Indian All Set For Bad Times

January 4, 1929
Osage County News
Microfilm Roll: MN00308

On this day in Osage country, tribal member, Henry Tallchief’s plan for his own, personal economic sustainability was featured on the front page of the Osage County News.

Near the close of the nineteenth century, the Osages were deemed the “the richest people on earth” (Burns). At the time of this luxurious entitlement, Osage Indians were experiencing great economic gains from grazing leases, but not nearly the amount of economic prosperity they would see in the early 1900’s.

Petroleum was founded on Osage land after, according to the article, the tribe was, “set off on what was considered to be one of the poorest sections of Oklahoma” (“Indian All Set for Bad Times”). In the late 1890s the Phoenix Oil Company, later renamed the Indian Territory Illuminating Oil Company, was created by a man named Edwin Foster; his brother, Henry, was responsible for obtaining the lease covering the entire Osage Nation. The oil company began drilling the land but did not encounter a flourishing well until after the turn of the century. Unfortunately, less than twenty years later, the company went under.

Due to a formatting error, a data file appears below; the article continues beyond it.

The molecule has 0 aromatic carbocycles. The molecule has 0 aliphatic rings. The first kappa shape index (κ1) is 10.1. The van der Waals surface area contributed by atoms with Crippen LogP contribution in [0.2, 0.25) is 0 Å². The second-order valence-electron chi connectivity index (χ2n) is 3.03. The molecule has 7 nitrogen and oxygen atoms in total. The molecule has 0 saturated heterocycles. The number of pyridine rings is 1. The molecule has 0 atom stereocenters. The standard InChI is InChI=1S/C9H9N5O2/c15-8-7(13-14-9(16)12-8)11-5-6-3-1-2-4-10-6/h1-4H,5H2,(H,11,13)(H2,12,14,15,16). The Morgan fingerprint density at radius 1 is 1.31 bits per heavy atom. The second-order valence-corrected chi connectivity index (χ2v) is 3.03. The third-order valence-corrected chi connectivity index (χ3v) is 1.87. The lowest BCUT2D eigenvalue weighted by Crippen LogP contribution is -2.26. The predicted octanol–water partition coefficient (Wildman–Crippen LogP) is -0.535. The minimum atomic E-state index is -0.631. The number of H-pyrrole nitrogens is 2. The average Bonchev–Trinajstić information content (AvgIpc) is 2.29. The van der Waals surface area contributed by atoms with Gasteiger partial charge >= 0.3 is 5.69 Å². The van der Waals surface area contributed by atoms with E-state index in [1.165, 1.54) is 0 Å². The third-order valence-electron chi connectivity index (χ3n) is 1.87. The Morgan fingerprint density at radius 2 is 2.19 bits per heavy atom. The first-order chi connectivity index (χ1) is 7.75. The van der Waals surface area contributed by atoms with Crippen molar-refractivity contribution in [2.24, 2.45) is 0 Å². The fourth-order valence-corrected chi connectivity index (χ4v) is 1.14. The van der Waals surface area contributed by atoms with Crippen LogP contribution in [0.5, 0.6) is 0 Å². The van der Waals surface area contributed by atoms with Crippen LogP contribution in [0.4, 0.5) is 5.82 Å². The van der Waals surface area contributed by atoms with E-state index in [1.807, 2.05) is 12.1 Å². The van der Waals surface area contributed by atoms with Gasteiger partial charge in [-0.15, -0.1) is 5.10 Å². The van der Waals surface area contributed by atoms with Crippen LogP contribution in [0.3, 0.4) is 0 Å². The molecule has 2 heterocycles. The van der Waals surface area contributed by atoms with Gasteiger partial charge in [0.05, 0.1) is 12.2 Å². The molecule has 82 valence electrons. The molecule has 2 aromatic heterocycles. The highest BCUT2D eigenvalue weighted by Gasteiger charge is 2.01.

After the fall of the Indian Territory Illuminating Oil Company, the land was publically leased and “by 1930 more than three dozen Osage oil fields existed…from 1901 through 1930, 319 million barrels of Oklahoma crude were pumped from the ground in Osage County” (Bone). Osages were able to profit off of this phenomenon through a “headrights system” installed by the United States government under the Osage Allotment Act of 1906. Through this act the Osage tribe received payments on mineral leases which were then divided into equal headrights, or shares, and allocated to tribe members. By the mid-twentieth century the Indians collected over $100 million in royalties and bonuses.

There is an old saying that states all good things come to an end; perhaps that is what Henry Tallchief had in mind when he began to focus on creating a more sustainable future for himself as opposed to relying solely on profits from the oil industry. According to the article, Tallchief was a prominent figure in the Osage tribe. He was very involved within the tribal community and was also an established cattle breeder; a skill passed down to him by his father. Growing up as the son of a rancher, and a man of agriculture himself, Tallchief believed that a lifestyle of farming delivered the “best opportunities for the independence to his people.”  As Tallchief stated in his interview with the journalist, “Someday oil will go and there will be no fat checks from the Great White Father.”

Morgan M. Guzman

“Indian All Set for Bad Times.” Osage County News. Jan. 4, 1929, p. 1. Microfilm roll number MN00308. Sequoyah National Research Center, Little Rock, Arkansas.

Further Reading

Bone, Corey. “Osage Oil.” The Encyclopedia of Oklahoma History and Culture. Accessed January 26, 2018.

Burns, Louis F. “Osage (tribe).” The Encyclopedia of Oklahoma History and Culture. Accessed January 26, 2018.

May, John D. “Osage Murders.” The Encyclopedia of Oklahoma History and Culture. Accessed January 29, 2018.

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